Thus, the Subscriber Identity Module was born. First introduced in 1991, the SIM card was actually envisioned as a way to carry the subscriber’s entire “digital life” between devices. It featured enough storage capacity to hold the user’s contact list and messages, which would be carried over to whatever new device the SIM was installed in. This concept has been all but abandoned today, as not only is the SIM’s storage capacity (less than 0.5 MB) laughable by modern standards, but we now have the cloud to allow seamless syncing between devices.
Modern SIMs are used almost exclusively to hold data necessary for network authentication. This consists primarily of the Integrated Circuit Card Identifier (ICCID), which is the SIM’s own serial number, and the subscriber’s account number, officially known as the International Mobile Subscriber Identity (IMSI). The IMSI includes identifying codes for which country and network the card is to be used on, as well as the subscriber’s phone number. In addition, the SIM contains a unique 128-bit authentication key that is checked against the carrier’s database when the device attempts to join the network. Naturally this is all an oversimplification — [LaForge] gave a fantastic talk on the nuts and bolts of SIM cards at 36C3 if you’ve got an hour to spare.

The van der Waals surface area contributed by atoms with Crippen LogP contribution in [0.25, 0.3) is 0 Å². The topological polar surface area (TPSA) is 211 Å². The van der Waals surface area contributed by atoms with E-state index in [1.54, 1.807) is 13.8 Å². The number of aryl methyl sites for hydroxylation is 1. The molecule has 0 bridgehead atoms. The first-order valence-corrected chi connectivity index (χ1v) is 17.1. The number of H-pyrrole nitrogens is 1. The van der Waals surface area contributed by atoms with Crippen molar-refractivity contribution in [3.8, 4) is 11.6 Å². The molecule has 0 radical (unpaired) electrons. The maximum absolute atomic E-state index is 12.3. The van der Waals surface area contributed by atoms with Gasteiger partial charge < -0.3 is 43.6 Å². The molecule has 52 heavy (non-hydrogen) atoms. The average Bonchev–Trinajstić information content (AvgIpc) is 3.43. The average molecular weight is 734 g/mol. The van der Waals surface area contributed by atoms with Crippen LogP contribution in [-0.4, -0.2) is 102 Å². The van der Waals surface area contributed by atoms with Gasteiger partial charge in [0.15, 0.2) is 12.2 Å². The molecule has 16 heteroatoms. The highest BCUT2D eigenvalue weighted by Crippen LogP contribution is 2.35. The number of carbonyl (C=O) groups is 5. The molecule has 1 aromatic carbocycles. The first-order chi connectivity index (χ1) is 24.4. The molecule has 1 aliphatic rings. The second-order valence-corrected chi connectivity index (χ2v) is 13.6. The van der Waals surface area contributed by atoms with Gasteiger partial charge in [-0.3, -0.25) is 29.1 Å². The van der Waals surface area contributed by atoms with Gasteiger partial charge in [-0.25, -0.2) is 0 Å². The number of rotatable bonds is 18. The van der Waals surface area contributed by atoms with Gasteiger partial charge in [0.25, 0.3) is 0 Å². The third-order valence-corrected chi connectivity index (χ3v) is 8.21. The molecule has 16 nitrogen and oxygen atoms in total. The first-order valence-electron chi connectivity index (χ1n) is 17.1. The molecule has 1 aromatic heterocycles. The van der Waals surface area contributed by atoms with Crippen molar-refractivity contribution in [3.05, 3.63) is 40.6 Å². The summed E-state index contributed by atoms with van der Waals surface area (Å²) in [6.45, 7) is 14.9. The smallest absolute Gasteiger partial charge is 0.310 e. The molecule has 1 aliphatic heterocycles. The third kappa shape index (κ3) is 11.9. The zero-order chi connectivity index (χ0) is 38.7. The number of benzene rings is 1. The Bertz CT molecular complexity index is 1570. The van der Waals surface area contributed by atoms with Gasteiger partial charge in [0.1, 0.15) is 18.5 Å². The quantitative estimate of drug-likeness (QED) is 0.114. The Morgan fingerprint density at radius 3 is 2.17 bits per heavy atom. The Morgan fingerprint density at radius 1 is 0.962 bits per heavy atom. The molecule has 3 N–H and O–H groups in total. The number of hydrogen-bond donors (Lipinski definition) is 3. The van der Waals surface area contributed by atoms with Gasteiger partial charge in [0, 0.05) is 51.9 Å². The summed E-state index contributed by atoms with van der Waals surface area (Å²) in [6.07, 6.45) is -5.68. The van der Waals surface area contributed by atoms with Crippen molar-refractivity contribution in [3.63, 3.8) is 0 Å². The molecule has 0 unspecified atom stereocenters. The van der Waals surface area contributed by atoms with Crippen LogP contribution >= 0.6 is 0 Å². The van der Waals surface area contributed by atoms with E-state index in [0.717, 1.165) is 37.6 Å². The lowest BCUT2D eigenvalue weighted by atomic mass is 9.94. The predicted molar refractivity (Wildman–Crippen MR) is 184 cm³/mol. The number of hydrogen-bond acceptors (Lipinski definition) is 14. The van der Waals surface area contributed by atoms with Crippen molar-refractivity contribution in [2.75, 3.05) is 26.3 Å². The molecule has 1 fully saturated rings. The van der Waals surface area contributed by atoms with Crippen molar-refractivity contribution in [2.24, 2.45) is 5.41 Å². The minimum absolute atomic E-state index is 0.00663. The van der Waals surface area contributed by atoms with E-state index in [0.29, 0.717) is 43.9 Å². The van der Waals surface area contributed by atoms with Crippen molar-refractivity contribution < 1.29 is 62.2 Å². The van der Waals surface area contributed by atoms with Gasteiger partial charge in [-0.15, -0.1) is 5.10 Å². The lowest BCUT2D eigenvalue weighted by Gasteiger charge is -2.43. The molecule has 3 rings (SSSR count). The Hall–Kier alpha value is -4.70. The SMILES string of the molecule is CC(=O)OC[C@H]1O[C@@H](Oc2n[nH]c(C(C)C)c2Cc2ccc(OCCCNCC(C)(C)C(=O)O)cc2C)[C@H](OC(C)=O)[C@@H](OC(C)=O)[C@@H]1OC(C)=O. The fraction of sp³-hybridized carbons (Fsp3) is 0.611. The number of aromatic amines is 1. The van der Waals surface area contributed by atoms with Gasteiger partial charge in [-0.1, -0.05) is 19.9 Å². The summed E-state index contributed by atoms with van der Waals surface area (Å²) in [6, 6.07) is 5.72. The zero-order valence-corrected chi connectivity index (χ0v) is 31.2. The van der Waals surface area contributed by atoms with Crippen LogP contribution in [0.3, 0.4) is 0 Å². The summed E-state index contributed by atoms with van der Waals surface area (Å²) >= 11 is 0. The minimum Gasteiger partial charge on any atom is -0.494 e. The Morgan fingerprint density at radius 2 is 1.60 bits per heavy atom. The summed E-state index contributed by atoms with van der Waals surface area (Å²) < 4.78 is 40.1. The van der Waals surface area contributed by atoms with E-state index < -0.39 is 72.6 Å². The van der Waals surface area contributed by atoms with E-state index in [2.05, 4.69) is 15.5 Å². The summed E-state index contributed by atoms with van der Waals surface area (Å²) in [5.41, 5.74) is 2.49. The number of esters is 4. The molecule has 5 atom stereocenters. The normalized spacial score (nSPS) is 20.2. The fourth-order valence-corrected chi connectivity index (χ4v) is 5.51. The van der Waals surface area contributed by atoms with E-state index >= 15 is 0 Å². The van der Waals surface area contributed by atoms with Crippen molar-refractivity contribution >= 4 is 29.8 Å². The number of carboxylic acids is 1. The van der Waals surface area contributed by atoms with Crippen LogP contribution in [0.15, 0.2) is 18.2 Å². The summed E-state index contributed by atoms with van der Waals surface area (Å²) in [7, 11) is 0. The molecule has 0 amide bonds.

The first generation SIM cards were the same dimensions of a credit card, and generally were installed in car phones and other large portable telephones. By the time 2G cellular technology was mainstream, phones were much smaller and were using what at the time was called a Mini-SIM. For many years this second form was the defacto form of SIM, to the point that most people think of it as the original. But ever-shrinking smartphones necessitated something even smaller. This lead to the adoption of the Micro-SIM in 2010, followed by the Nano-SIM in 2012.
Interestingly the size of the SIM card was dictated by ISO/IEC 7810, an international standard for the size and shape of identification cards, rather than the internal electronics. Each version of the SIM has utilized essentially the same active components, just mounted to smaller and smaller PVC cards. This allows the larger cards to be cut down to fit devices which use the smaller forms, while the smaller versions can be used in older devices by way of an adapter.
Understanding the design of the SIM card and its various forms, it’s clear that the Nano-SIM is the end of the road. There’s only enough of the PVC card material left to orient the chip in the holder — any less, and you’d have to cut the chip itself, which could potentially break decades of backwards compatibility.
So how do you make the a SIM even smaller? Easy. You get rid of it.
Breaking the Nano Barrier